On September 20, 2015, Nepal promulgated a brand new constitution that promises to forever transform the identity of the erstwhile Himalayan Kingdom. The new constitution has changed Nepal practically into a federal democratic country by creating seven unnamed states!
The problem is, at least 40% of Nepalese have rejected even the idea, let alone its application.
Geopolitics is the driving force behind India’s concern, and interference in Nepal’s internal affair. The Madhesi community living in the Terai region, bordering India, figures today in the Indian policy much like the Sri Lankan Tamil used to be. India wants the Madhesis, who form roughly one-third of Nepal’s population, to get equal rights, representations, and full citizenship.
India is also concerned that unless the violence is contained, unless the disempowered are appeased, the turmoil could spill over into Bihar, a State gearing up for one of the hottest electoral battle fought in recent times.
That has forced the India-Nepal trade checkpoint to shutdown, cutting off vital supplies to Nepal. Hundreds of trucks, loaded with essential commodities, were stalled at the border in Birgunj, fearing escalation of violence and the resultant spill over.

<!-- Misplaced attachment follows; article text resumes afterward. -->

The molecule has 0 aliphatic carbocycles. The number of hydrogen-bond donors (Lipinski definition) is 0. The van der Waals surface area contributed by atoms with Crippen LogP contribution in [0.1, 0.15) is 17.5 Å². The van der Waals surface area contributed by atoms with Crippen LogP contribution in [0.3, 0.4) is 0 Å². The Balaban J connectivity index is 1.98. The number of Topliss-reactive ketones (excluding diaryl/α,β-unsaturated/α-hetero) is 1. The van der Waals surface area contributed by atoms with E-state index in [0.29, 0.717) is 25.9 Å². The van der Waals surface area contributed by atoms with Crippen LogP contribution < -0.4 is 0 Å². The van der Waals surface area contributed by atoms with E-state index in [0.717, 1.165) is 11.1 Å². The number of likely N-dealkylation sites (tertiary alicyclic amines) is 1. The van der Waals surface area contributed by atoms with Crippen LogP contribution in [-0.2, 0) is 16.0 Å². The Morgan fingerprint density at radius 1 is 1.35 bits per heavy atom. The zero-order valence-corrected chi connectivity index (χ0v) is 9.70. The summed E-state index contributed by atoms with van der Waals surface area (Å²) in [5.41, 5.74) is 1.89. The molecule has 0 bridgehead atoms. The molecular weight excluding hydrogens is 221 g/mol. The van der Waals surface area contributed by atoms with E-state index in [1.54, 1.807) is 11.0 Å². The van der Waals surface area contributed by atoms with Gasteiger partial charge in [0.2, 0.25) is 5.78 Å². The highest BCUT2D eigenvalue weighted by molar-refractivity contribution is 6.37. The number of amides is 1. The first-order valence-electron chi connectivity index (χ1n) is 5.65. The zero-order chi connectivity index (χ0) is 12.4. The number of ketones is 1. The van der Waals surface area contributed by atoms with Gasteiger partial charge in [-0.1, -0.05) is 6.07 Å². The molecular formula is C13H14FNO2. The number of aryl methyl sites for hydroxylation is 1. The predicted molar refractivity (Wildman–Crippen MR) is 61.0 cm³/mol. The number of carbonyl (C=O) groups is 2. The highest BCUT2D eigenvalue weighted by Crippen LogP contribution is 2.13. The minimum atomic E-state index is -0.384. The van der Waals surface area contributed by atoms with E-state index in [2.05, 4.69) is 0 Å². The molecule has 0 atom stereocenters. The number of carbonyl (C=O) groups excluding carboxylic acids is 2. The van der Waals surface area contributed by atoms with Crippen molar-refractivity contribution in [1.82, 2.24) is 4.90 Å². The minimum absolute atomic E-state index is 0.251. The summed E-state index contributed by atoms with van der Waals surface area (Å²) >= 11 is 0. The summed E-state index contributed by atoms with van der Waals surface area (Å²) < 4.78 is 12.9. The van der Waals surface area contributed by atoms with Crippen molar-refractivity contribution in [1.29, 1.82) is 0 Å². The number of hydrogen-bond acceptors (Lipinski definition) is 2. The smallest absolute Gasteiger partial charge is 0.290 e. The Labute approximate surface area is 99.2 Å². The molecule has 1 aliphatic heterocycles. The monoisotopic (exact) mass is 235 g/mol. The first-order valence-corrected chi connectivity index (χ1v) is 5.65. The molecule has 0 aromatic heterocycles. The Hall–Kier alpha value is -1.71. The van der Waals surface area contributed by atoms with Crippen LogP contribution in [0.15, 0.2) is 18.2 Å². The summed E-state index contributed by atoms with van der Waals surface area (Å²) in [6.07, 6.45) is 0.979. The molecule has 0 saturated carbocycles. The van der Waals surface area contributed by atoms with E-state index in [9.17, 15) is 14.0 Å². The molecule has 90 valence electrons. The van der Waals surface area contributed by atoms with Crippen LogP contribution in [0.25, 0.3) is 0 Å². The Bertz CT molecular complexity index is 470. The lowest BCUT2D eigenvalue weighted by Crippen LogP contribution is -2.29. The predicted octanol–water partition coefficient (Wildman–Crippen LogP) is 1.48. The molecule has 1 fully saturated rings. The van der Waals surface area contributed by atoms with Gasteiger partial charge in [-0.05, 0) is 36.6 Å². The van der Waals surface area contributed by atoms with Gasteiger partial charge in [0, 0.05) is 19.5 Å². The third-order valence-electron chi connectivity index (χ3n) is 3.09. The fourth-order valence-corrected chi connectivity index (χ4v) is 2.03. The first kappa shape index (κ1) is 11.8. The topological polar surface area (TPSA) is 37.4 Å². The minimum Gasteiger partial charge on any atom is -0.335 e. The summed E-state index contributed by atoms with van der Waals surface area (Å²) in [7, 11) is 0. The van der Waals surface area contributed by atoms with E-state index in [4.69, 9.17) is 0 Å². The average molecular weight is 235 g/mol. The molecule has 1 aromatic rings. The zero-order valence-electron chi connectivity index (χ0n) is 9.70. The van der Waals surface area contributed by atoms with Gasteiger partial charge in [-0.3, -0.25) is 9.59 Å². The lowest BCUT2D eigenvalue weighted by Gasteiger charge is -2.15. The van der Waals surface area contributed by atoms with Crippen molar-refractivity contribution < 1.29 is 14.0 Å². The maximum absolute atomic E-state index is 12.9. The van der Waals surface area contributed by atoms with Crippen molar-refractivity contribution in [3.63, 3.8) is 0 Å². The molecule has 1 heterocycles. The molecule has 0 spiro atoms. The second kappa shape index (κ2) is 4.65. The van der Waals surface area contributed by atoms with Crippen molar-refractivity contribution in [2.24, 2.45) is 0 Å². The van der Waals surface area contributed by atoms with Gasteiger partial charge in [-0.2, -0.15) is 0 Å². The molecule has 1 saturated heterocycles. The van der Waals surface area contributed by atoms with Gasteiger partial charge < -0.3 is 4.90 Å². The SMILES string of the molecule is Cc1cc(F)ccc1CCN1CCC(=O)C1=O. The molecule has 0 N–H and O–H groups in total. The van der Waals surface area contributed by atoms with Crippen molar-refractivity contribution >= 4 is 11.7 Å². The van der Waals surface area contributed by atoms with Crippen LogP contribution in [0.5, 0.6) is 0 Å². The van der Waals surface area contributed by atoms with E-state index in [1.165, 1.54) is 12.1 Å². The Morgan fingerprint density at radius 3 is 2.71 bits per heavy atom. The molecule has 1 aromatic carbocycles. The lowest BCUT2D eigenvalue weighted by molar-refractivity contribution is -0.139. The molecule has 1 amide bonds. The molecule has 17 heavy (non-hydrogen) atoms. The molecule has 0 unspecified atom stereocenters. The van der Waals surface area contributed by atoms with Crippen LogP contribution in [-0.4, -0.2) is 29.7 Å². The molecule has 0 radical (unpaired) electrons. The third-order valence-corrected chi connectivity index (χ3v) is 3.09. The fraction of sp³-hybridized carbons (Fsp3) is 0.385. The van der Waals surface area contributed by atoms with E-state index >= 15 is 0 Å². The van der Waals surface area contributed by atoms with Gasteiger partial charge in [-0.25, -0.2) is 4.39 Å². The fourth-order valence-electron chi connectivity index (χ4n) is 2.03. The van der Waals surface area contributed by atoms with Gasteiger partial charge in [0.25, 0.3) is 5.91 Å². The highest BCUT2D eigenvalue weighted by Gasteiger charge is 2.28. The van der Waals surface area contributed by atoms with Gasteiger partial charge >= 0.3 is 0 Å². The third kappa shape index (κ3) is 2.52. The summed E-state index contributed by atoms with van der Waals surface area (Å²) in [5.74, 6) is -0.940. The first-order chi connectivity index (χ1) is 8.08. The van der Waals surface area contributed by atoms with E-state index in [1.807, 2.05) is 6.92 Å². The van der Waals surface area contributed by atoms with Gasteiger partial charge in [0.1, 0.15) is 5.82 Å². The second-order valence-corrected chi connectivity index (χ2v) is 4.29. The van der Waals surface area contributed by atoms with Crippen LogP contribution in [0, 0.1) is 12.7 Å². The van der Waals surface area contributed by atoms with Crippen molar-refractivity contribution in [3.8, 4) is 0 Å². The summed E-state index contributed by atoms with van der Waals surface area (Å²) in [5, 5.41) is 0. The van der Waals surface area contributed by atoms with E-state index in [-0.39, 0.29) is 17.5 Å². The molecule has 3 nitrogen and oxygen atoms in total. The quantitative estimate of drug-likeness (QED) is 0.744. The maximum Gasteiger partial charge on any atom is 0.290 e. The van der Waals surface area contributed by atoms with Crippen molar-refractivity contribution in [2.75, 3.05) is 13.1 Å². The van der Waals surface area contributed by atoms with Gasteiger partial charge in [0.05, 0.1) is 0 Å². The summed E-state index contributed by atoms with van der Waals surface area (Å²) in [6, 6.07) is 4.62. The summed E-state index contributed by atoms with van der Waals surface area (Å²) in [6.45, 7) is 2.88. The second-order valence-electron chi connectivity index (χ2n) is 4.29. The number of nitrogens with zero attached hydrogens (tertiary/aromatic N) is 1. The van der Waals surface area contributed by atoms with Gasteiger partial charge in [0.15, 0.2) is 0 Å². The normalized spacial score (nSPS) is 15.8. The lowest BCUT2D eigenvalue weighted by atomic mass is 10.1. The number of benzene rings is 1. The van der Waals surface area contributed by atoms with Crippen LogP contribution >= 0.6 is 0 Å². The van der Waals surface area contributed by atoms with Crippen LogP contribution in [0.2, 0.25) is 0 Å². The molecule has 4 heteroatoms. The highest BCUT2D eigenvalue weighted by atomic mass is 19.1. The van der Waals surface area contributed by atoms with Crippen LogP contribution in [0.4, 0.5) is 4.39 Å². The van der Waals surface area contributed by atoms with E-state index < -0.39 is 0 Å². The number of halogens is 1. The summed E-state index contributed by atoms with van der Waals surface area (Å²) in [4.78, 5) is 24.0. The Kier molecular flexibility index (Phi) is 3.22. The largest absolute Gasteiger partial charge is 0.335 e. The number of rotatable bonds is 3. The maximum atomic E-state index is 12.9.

The love affair that started with the earthquake in May has turned bitter.
How legitimate is Nepal’s new constitution, anyway?
Constitutions across the world are collectively sanctioned by their people. But here, in Nepal, over 20 districts are reeling, and under curfew, in the midst of violent protests. The Government must rethink, or alter the controversial elements, in the book, make it more inclusive.
But by providing unsolicited advice, India is being prescriptive.
India is among a handful of countries, along with the US and EU, which have expressed reservation. It wants the constitution to be all-inclusive, it is against division of States, and various other controversial aspects of the constitution.
India’s intentions are pious, but the perception could be damaging. Interference in internal matters will portray India as a country that arm-twisted a tiny nation into accommodating its political needs.